Dervaes lives on a micro-farm in the middle of Pasadena, where she and her family depend mostly on the land to live. What they have: a chicken coop, dwarf goats, edible landscaping and a front-porch farmstand. With just one-fifth of an acre to work with, she, her siblings and her dad have been able to make a living growing vegetables and hosting workshops. Last year, they produced $60,000 worth of sales on their property.
“The backyard is the most wasted space in America. It’s been a learning process,” Jules Dervaes, the patriarch of the family, says. “To consistently produce a large amount of food for 10 years without depleting the soil has been difficult.”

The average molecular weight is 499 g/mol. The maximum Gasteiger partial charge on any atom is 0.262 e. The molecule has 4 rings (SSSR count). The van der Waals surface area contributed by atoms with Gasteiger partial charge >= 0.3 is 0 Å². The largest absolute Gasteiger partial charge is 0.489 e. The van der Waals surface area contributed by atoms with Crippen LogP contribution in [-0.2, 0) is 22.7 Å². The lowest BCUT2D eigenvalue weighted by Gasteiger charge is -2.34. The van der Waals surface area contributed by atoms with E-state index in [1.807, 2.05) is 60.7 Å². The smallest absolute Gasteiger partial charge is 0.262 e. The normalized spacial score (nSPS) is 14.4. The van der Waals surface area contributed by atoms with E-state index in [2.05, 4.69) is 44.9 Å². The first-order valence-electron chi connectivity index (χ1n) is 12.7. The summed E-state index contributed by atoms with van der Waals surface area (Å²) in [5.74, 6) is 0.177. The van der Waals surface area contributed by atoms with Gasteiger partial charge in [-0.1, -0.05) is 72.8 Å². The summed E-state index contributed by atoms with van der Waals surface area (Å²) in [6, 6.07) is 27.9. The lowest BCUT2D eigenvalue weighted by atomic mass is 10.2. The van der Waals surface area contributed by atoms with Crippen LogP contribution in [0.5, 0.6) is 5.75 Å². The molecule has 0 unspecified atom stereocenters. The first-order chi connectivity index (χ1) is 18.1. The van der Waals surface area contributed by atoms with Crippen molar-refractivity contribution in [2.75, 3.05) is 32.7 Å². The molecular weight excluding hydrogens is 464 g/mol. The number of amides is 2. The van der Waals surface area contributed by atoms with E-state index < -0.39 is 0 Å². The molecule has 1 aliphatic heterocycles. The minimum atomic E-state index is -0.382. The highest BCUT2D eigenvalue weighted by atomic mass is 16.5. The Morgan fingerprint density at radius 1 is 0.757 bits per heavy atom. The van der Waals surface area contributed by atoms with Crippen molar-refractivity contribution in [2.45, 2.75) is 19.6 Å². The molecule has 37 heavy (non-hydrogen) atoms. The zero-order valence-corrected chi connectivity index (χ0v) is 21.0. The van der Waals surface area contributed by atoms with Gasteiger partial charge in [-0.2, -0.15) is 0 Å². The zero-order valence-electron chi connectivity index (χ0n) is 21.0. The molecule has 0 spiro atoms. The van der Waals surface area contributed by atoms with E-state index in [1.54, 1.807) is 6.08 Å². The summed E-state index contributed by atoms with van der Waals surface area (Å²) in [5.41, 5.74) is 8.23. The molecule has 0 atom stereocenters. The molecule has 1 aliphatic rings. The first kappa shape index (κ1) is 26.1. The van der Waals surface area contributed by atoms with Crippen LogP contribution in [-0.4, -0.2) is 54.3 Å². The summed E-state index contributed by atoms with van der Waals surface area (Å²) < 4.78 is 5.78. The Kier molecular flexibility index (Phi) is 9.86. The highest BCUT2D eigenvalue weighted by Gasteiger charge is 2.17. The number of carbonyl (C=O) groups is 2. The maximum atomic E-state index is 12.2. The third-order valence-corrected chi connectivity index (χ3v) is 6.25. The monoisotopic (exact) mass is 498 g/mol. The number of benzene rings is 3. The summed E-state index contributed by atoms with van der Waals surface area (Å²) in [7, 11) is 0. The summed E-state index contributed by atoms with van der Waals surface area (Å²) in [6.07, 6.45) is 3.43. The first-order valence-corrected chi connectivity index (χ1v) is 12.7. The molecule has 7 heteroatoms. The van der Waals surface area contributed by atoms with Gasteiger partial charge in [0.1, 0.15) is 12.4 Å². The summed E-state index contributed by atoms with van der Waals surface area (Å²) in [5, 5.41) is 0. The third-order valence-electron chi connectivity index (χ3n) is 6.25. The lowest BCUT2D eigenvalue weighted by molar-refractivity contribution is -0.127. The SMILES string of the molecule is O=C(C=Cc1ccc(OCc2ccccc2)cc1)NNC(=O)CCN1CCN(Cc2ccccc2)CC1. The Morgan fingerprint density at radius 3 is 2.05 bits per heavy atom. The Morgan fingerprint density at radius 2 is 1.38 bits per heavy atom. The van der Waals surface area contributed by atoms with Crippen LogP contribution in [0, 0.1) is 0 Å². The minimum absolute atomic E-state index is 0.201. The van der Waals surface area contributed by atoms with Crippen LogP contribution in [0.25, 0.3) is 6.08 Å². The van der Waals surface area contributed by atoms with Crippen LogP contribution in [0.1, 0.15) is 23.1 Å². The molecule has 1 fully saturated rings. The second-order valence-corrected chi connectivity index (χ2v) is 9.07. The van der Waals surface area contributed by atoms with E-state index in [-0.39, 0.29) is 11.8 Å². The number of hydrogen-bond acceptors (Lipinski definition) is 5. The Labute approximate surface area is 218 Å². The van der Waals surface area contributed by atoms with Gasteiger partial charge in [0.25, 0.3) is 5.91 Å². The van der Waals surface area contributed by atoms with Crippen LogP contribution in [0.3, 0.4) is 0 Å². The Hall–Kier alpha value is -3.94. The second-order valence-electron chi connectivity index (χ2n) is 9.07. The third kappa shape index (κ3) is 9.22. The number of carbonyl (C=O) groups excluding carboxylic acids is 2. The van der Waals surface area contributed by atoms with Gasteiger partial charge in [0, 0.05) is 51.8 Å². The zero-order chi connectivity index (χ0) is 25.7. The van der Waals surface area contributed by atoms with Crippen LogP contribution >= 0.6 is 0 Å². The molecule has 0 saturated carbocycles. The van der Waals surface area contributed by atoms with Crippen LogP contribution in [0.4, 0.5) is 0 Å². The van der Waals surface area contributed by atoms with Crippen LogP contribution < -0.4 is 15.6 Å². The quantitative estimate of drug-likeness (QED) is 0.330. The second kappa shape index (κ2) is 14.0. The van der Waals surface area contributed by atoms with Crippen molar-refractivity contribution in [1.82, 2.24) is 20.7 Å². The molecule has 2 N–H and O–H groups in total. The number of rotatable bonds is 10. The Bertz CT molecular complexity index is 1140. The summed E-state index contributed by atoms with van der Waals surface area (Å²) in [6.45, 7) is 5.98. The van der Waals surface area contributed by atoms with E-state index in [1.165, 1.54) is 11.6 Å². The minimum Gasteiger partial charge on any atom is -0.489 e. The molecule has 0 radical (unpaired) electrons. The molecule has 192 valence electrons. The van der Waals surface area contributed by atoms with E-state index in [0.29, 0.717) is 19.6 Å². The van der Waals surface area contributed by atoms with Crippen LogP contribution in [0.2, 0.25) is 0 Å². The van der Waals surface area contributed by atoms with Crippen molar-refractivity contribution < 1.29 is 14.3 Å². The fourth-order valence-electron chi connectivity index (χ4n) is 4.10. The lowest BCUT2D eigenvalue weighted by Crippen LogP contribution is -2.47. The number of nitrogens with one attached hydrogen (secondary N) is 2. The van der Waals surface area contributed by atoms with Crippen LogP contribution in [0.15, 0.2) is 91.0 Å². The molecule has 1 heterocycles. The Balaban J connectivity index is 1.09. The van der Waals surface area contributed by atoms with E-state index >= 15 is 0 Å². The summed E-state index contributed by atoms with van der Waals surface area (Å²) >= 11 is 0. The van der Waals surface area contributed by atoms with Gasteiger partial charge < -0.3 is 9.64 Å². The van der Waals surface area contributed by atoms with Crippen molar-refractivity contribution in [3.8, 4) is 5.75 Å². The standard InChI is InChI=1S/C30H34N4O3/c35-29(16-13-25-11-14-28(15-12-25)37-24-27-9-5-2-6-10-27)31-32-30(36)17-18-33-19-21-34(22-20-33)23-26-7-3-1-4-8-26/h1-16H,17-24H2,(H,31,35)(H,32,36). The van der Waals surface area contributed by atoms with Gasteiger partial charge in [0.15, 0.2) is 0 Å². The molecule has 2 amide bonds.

The operation is called Urban Homestead, and it’s a city farm with an educational focus. Produce is sold on the front porch or online, and workshops, from making bone broth to fermentation, are held inside the house.